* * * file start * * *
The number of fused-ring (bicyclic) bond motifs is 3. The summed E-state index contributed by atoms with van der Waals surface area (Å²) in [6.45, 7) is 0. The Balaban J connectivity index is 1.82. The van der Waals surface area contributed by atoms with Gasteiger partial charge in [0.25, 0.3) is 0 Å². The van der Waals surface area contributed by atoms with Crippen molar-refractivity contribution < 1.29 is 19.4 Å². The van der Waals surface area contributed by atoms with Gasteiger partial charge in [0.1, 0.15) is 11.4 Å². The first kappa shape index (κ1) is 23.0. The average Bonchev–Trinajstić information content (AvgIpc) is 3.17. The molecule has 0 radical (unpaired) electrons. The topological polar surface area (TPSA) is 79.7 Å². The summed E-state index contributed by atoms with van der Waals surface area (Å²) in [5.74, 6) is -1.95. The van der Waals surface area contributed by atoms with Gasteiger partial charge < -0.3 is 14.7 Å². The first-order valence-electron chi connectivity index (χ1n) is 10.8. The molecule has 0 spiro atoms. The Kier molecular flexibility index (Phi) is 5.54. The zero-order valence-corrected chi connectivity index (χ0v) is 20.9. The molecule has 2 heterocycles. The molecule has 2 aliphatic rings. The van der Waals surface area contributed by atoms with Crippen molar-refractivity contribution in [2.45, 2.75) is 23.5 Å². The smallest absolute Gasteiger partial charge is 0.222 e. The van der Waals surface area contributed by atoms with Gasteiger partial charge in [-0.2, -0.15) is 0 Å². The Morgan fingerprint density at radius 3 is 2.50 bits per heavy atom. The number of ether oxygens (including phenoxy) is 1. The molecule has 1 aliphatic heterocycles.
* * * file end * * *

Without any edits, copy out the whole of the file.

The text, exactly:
The number of fused-ring (bicyclic) bond motifs is 3. The summed E-state index contributed by atoms with van der Waals surface area (Å²) in [6.45, 7) is 0. The Balaban J connectivity index is 1.82. The van der Waals surface area contributed by atoms with Gasteiger partial charge in [0.25, 0.3) is 0 Å². The van der Waals surface area contributed by atoms with Crippen molar-refractivity contribution < 1.29 is 19.4 Å². The van der Waals surface area contributed by atoms with Gasteiger partial charge in [0.1, 0.15) is 11.4 Å². The first kappa shape index (κ1) is 23.0. The average Bonchev–Trinajstić information content (AvgIpc) is 3.17. The molecule has 0 radical (unpaired) electrons. The topological polar surface area (TPSA) is 79.7 Å². The summed E-state index contributed by atoms with van der Waals surface area (Å²) in [5.74, 6) is -1.95. The van der Waals surface area contributed by atoms with Gasteiger partial charge < -0.3 is 14.7 Å². The first-order valence-electron chi connectivity index (χ1n) is 10.8. The molecule has 0 spiro atoms. The Kier molecular flexibility index (Phi) is 5.54. The zero-order valence-corrected chi connectivity index (χ0v) is 20.9. The molecule has 2 heterocycles. The molecule has 2 aliphatic rings. The van der Waals surface area contributed by atoms with Crippen molar-refractivity contribution in [2.45, 2.75) is 23.5 Å². The smallest absolute Gasteiger partial charge is 0.222 e. The van der Waals surface area contributed by atoms with Gasteiger partial charge in [-0.2, -0.15) is 0 Å². The Morgan fingerprint density at radius 3 is 2.50 bits per heavy atom. The number of ether oxygens (including phenoxy) is 1. The molecule has 1 aliphatic heterocycles.